On Sun, 26 May 2019 at 22:26, D. Margaux <dmargaux...@gmail.com> wrote: > > On May 26, 2019, at 5:37 PM, omd <c.ome...@gmail.com> wrote: > > > > Ratification changes the gamestate to what it would be if the report > > had been accurate... but it doesn't *literally* make it retroactively > > accurate, so it doesn't change whether there was a rule violation. > > Why not? > > Part of the gamestate is the fact that a violation was (or wasn’t) committed > by publishing the report. After ratification, the gamestate is changed to > what it would have been if the report were as true and accurate as possible. > That means that the gamestate also changes whether a violation was > committed—because that’s part of the gamestate itself. > > To put it another way, blot holdings are part of the gamestate too. It would > be INEFFECTIVE to punish me with any blots if the reports were true and > accurate at the time they were published. Upon ratification the gamestate is > changed to what it would be if the reports were as true and accurate as > possible (which is 100% true and accurate). That means that the game state is > changed to make any blot levying INEFFECTIVE.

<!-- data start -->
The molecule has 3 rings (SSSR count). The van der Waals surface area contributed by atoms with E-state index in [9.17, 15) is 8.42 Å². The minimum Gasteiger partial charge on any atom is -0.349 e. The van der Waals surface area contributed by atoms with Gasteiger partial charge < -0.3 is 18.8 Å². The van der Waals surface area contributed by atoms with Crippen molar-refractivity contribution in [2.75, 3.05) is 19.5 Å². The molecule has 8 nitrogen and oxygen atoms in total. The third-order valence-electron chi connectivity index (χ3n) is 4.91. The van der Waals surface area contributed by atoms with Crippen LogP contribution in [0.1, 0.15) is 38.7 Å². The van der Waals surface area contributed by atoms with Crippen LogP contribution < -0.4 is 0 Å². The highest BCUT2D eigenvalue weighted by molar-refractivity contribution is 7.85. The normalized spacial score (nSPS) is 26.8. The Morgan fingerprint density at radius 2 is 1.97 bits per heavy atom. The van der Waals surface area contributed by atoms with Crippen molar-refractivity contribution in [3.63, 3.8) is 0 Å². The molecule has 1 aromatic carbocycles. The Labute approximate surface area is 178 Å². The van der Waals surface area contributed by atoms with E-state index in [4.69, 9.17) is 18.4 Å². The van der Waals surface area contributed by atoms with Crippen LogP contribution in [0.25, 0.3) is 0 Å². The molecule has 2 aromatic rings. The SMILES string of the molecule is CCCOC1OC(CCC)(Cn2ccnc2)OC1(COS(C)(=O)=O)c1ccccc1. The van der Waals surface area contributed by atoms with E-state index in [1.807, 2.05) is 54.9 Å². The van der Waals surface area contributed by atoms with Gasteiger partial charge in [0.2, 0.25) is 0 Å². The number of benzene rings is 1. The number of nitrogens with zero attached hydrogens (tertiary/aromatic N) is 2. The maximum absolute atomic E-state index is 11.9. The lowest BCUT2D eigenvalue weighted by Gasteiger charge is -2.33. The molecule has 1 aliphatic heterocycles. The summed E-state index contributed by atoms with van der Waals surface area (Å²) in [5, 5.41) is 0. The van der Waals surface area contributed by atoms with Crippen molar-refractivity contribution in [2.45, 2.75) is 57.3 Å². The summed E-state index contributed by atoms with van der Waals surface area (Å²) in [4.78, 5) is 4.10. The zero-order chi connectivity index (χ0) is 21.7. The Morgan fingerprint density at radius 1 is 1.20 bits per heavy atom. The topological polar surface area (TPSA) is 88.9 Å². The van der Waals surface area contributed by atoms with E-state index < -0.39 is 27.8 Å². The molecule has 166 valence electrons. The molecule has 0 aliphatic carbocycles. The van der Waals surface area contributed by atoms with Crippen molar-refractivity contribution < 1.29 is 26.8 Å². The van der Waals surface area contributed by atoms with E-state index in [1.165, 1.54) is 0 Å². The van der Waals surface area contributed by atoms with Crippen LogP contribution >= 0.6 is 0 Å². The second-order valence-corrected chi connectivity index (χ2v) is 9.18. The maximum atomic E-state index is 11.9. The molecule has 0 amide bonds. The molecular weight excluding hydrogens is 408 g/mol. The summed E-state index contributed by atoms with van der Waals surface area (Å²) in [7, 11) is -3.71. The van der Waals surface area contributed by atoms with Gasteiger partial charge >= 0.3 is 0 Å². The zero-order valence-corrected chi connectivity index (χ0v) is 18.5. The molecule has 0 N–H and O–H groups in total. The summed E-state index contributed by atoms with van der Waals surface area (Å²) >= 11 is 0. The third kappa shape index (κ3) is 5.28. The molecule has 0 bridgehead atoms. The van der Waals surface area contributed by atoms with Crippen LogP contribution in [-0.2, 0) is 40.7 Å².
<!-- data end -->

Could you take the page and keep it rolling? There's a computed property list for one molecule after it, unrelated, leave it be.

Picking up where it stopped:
Unsolicited thoughts: I think you've convinced me that your ratification changed the gamestate so that you own zero blots, but I think your CFJ should be judged TRUE, i.e. Aris's attempt was EFFECTIVE. Before you ratified the statement, I think it's clear Aris's attempt was EFFECTIVE according to the Rules. I think there are then two questions: (a) did your ratification create some legal fiction that the attempt was INEFFECTIVE, in contradiction to reality; and (b) if so, should the CFJ's judge respect that legal fiction? For (a): I think it depends what "gamestate" means. It's never really defined. But personally I was assuming the gamestate covers all the facts invented by the rules, and not realities, e.g. what happened in the past. But I'm not sure about this. Anyway, my assumption would imply (a) is false. For (b), R591 says: "TRUE, appropriate if the statement was factually and logically true" (and similarly for FALSE). If other Rules say something that contradicts reality, should "factually ..." refer to this legal fiction or to reality? I don't see any reason the rules should override reality in this case.